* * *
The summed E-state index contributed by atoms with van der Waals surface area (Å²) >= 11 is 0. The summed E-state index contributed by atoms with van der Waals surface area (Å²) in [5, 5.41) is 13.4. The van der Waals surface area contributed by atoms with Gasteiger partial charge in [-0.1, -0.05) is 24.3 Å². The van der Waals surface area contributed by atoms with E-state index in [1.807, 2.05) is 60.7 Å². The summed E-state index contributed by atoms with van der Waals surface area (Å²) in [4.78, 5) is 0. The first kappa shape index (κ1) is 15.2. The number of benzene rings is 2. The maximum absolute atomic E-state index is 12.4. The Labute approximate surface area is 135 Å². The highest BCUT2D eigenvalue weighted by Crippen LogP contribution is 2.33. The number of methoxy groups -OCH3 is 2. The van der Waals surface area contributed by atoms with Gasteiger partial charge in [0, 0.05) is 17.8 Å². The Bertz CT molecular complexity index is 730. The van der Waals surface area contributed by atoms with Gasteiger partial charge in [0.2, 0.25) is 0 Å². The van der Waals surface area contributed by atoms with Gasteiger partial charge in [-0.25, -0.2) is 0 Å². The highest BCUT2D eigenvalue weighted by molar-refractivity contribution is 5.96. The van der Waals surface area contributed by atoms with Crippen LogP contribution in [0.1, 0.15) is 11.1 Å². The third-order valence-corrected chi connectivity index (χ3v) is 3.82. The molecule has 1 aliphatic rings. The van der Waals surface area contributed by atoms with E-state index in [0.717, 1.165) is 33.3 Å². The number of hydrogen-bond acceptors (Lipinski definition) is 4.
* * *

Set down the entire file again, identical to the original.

The summed E-state index contributed by atoms with van der Waals surface area (Å²) >= 11 is 0. The summed E-state index contributed by atoms with van der Waals surface area (Å²) in [5, 5.41) is 13.4. The van der Waals surface area contributed by atoms with Gasteiger partial charge in [-0.1, -0.05) is 24.3 Å². The van der Waals surface area contributed by atoms with E-state index in [1.807, 2.05) is 60.7 Å². The summed E-state index contributed by atoms with van der Waals surface area (Å²) in [4.78, 5) is 0. The first kappa shape index (κ1) is 15.2. The number of benzene rings is 2. The maximum absolute atomic E-state index is 12.4. The Labute approximate surface area is 135 Å². The highest BCUT2D eigenvalue weighted by Crippen LogP contribution is 2.33. The number of methoxy groups -OCH3 is 2. The van der Waals surface area contributed by atoms with Gasteiger partial charge in [0, 0.05) is 17.8 Å². The Bertz CT molecular complexity index is 730. The van der Waals surface area contributed by atoms with Gasteiger partial charge in [0.2, 0.25) is 0 Å². The van der Waals surface area contributed by atoms with Gasteiger partial charge in [-0.25, -0.2) is 0 Å². The highest BCUT2D eigenvalue weighted by molar-refractivity contribution is 5.96. The van der Waals surface area contributed by atoms with Crippen LogP contribution in [0.1, 0.15) is 11.1 Å². The third-order valence-corrected chi connectivity index (χ3v) is 3.82. The molecule has 1 aliphatic rings. The van der Waals surface area contributed by atoms with E-state index in [0.717, 1.165) is 33.3 Å². The number of hydrogen-bond acceptors (Lipinski definition) is 4.